The heads of BONUS, HELCOM, VASAB and Baltic Earth in ‘hot seats’ at the EUSBSR Strategy ForumLooking ahead and preparing the Baltic Sea for the future were this week in the core of the discussions at the 7th Strategy Forum of the EU Regional Strategy for the Baltic Sea Region (EUSBSR) in Stockholm.
The two-day Strategy Forum offered inspirational sessions, plenaries and political seminars that considered the future of the Baltic Sea Region in a 2030-perspective, and beyond. A report was launched outlining findings related to trends, challenges and potentials in the Baltic Sea region, and from the more innovative end, solutions for a sustainable Baltic fashion industry in 2030 were presented in an inspiring ‘cat walk show’ and the new EUSBSR Let’s Communicate project introduced Forum visitors a possibility to ‘speed date’ with the EUSBSR Policy Area and Horizontal Action leaders, and much, much more.
Questions for the session had been received in the run-up to the Strategy Forum around the Baltic Sea from young scientists and a number of their blog posts on the topic of 'Baltic Sea futures'. Topics of discussion ranged from an audience question of ‘what we as citizens can do to help’ to ‘how to increase public awareness’ and ‘visions for the Baltic Sea regional collaboration in 2030’ and ‘How to get there’.
One of the strongest messages surfacing by the young voices was the need for more positive news and reporting and how to turn negatives to positives and start reporting on good news too.
The Executive Director Kaisa Kononen of BONUS said that while research and innovation create solutions and impact, it is down to success stories and tangible examples too that we can generate wider positive resonance.
The Executive Secretary Monika Stankiewicz of HELCOM underlined that while the goals around the Baltic Sea are shared by many, and reachable, the key is in close collaboration. This is not only in the form of HELCOM’s ‘old and dear marriages’ with the EUSBSR spatial planning horizontal action co-lead VASAB, and BONUS on knowledge generation front, but also far wider and across all sectors.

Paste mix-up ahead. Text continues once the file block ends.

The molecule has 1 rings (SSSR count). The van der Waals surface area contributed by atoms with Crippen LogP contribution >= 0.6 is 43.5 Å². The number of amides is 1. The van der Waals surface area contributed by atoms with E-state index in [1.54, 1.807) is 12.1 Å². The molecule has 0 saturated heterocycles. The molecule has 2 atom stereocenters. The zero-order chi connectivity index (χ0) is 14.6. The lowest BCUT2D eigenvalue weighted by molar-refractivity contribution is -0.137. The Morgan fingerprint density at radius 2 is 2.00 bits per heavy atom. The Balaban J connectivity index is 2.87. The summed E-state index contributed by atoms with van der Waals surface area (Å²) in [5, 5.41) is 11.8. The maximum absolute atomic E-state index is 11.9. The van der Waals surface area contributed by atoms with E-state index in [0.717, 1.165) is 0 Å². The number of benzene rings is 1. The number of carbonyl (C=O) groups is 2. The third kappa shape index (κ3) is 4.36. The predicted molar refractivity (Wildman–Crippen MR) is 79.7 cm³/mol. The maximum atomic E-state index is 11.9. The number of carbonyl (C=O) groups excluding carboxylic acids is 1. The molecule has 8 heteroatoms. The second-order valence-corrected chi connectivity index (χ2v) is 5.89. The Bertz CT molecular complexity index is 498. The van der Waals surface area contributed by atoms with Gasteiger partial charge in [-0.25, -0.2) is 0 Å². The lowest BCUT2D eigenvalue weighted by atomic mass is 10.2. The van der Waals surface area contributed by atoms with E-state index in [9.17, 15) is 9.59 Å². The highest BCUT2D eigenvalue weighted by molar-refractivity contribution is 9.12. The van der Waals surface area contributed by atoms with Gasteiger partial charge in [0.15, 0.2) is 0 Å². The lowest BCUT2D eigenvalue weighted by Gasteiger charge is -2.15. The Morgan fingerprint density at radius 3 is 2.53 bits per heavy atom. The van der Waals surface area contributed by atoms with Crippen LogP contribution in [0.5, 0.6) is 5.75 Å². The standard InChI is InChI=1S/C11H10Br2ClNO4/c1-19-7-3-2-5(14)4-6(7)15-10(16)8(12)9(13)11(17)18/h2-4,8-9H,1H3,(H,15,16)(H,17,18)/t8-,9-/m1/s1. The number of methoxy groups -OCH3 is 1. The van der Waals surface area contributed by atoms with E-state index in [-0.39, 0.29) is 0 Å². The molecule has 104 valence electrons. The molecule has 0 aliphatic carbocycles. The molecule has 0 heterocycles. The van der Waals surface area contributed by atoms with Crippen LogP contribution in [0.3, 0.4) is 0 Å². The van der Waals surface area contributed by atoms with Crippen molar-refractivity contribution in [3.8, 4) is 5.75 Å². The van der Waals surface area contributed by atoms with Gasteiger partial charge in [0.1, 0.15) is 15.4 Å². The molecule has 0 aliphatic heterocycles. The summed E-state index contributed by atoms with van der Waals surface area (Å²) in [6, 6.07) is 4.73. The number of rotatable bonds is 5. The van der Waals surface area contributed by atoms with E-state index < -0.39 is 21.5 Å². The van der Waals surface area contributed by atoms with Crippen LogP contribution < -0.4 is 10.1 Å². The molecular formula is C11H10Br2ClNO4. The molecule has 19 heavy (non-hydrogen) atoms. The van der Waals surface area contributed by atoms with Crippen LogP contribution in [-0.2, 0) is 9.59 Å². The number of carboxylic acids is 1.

Furthermore, the Executive Secretary Talis Linkaits of VASAB noted the importance of providing a common platform for practitioners, researchers, policy makers and stakeholders alike to come together on regular basis in order to grasp the importance of the ‘big’ picture necessary in the maritime spatial planning. The next Baltic Maritime Spatial Planning Forum co-organised by VASAB, Baltic SCOPE and ICES in Riga later this month is set out to do exactly this.
When asked about the necessity of monitoring of the Sea in the future, the Head of the International Baltic Earth Secretariat Marcus Reckermann noted the past monitoring being a critical key to future projections and a necessity that should not be overlooked when considering the future measures of helping our fragile Baltic Sea ecosystem.
When discussing the economics of protecting the Baltic Sea, Professor Kari Hyytiäinen and the Coordinator of BONUS BALTICAPP noted that many good tools to balance protection action with demands of societal and monetary pressures in the region exist already and are being used. These need, however, also further strengthening in the years to come in order to ensure economically and ecologically prosperous and sustainable Baltic Sea region.